We’ve lived so long under the spell of hierarchy—from god-kings to feudal lords to party bosses—that only recently have we awakened to see not only that “regular” citizens have the capacity for self-governance, but that without their engagement our huge global crises cannot be addressed. The changes needed for human society simply to survive, let alone thrive, are so profound that the only way we will move toward them is if we ourselves, regular citizens, feel meaningful ownership of solutions through direct engagement. Our problems are too big, interrelated, and pervasive to yield to directives from on high.
—Frances Moore Lappé, excerpt from Time for Progressives to Grow Up

Thursday, January 5, 2012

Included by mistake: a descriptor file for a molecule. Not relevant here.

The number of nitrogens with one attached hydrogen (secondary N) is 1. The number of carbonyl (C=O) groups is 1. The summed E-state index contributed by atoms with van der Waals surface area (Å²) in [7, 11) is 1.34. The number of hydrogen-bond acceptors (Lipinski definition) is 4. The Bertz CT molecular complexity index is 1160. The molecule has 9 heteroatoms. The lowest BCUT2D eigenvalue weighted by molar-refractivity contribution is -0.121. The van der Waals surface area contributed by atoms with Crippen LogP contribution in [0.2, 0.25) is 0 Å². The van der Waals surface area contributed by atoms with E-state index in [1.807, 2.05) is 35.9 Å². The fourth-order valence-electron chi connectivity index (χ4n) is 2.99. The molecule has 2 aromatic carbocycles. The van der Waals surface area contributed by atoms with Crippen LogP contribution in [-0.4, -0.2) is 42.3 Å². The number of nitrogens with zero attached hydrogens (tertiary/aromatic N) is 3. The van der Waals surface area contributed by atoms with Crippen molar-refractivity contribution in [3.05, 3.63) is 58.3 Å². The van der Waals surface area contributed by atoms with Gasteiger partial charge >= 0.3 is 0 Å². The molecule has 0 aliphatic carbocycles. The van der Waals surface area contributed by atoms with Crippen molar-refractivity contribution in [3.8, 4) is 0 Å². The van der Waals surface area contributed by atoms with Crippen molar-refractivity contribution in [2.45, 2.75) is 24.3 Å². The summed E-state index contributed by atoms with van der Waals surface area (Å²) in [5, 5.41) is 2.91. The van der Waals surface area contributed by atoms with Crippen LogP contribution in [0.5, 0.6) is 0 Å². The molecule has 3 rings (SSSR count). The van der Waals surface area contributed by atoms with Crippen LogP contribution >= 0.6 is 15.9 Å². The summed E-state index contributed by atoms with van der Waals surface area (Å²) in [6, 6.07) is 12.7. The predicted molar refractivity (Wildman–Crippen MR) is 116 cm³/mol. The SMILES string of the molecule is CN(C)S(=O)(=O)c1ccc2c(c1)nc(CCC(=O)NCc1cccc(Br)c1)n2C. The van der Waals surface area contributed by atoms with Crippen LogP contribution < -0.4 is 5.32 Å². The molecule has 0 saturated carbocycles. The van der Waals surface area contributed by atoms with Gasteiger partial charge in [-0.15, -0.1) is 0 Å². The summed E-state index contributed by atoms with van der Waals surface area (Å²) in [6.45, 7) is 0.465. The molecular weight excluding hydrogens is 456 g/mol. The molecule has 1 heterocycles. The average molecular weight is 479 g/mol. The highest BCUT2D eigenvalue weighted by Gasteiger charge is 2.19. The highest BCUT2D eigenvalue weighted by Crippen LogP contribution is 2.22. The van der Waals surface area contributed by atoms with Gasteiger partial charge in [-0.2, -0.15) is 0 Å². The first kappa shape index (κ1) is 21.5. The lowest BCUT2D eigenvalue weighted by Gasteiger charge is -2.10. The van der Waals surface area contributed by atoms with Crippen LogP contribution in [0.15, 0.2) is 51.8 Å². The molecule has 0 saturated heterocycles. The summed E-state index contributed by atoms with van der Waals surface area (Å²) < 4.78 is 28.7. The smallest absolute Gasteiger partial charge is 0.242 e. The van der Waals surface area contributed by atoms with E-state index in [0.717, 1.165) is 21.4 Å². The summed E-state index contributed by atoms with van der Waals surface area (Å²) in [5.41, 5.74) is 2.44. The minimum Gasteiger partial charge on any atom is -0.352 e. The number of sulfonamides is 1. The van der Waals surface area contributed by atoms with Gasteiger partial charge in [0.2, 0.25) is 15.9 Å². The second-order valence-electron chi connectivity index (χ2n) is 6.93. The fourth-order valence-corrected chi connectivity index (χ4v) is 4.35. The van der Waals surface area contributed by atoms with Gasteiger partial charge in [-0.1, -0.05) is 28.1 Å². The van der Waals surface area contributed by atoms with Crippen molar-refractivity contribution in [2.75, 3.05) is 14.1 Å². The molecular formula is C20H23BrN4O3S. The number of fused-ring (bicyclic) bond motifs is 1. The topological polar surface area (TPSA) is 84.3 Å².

Foreign Aid to Mining Firms

Click here to access article by Gwendolyn Schulman and Roberto Nieto from The Dominion (Canada).
In the past, while NGOs were bound by financial ties to the state, they still had some nominal autonomy to bear witness to that abuse. Now, they are increasingly tied to government funds earmarked to further Canada’s mining interests, topped up by money from the mining industry itself.
I am on mailing lists of people who are tracking the activities of mining companies in Central America, and I receive almost daily horrific reports of massacres of indigenous people and other atrocities committed by US trained government police and armies in Central America and environmental pollution caused by mining companies. Such stories rarely make it into mainstream media.

Of course, there is nothing unique about Canadian NGOs. This same applies to US NGOs.